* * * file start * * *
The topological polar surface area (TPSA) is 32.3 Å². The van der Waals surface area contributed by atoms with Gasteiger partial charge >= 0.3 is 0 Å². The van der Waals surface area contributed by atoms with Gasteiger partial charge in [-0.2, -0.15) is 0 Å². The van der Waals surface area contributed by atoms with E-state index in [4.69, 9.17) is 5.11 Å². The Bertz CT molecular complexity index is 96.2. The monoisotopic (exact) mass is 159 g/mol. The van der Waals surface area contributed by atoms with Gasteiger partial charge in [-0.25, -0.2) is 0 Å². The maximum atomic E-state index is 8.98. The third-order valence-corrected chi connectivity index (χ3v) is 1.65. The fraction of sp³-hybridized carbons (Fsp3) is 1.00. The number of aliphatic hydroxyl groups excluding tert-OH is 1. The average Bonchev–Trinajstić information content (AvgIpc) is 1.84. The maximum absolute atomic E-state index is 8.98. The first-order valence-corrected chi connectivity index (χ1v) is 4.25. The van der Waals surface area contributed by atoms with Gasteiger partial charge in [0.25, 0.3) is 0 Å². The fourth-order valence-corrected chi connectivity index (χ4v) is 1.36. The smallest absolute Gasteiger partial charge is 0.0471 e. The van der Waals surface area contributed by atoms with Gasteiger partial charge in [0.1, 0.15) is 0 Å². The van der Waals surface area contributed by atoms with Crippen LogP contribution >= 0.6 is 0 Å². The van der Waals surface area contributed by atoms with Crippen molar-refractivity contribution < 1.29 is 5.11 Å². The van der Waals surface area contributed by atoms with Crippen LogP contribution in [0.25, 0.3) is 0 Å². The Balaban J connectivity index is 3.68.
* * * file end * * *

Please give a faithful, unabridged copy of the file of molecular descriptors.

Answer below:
The topological polar surface area (TPSA) is 32.3 Å². The van der Waals surface area contributed by atoms with Gasteiger partial charge >= 0.3 is 0 Å². The van der Waals surface area contributed by atoms with Gasteiger partial charge in [-0.2, -0.15) is 0 Å². The van der Waals surface area contributed by atoms with E-state index in [4.69, 9.17) is 5.11 Å². The Bertz CT molecular complexity index is 96.2. The monoisotopic (exact) mass is 159 g/mol. The van der Waals surface area contributed by atoms with Gasteiger partial charge in [-0.25, -0.2) is 0 Å². The maximum atomic E-state index is 8.98. The third-order valence-corrected chi connectivity index (χ3v) is 1.65. The fraction of sp³-hybridized carbons (Fsp3) is 1.00. The number of aliphatic hydroxyl groups excluding tert-OH is 1. The average Bonchev–Trinajstić information content (AvgIpc) is 1.84. The maximum absolute atomic E-state index is 8.98. The first-order valence-corrected chi connectivity index (χ1v) is 4.25. The van der Waals surface area contributed by atoms with Gasteiger partial charge in [0.25, 0.3) is 0 Å². The fourth-order valence-corrected chi connectivity index (χ4v) is 1.36. The smallest absolute Gasteiger partial charge is 0.0471 e. The van der Waals surface area contributed by atoms with Gasteiger partial charge in [0.1, 0.15) is 0 Å². The van der Waals surface area contributed by atoms with Crippen LogP contribution >= 0.6 is 0 Å². The van der Waals surface area contributed by atoms with Crippen molar-refractivity contribution < 1.29 is 5.11 Å². The van der Waals surface area contributed by atoms with Crippen LogP contribution in [0.25, 0.3) is 0 Å². The Balaban J connectivity index is 3.68.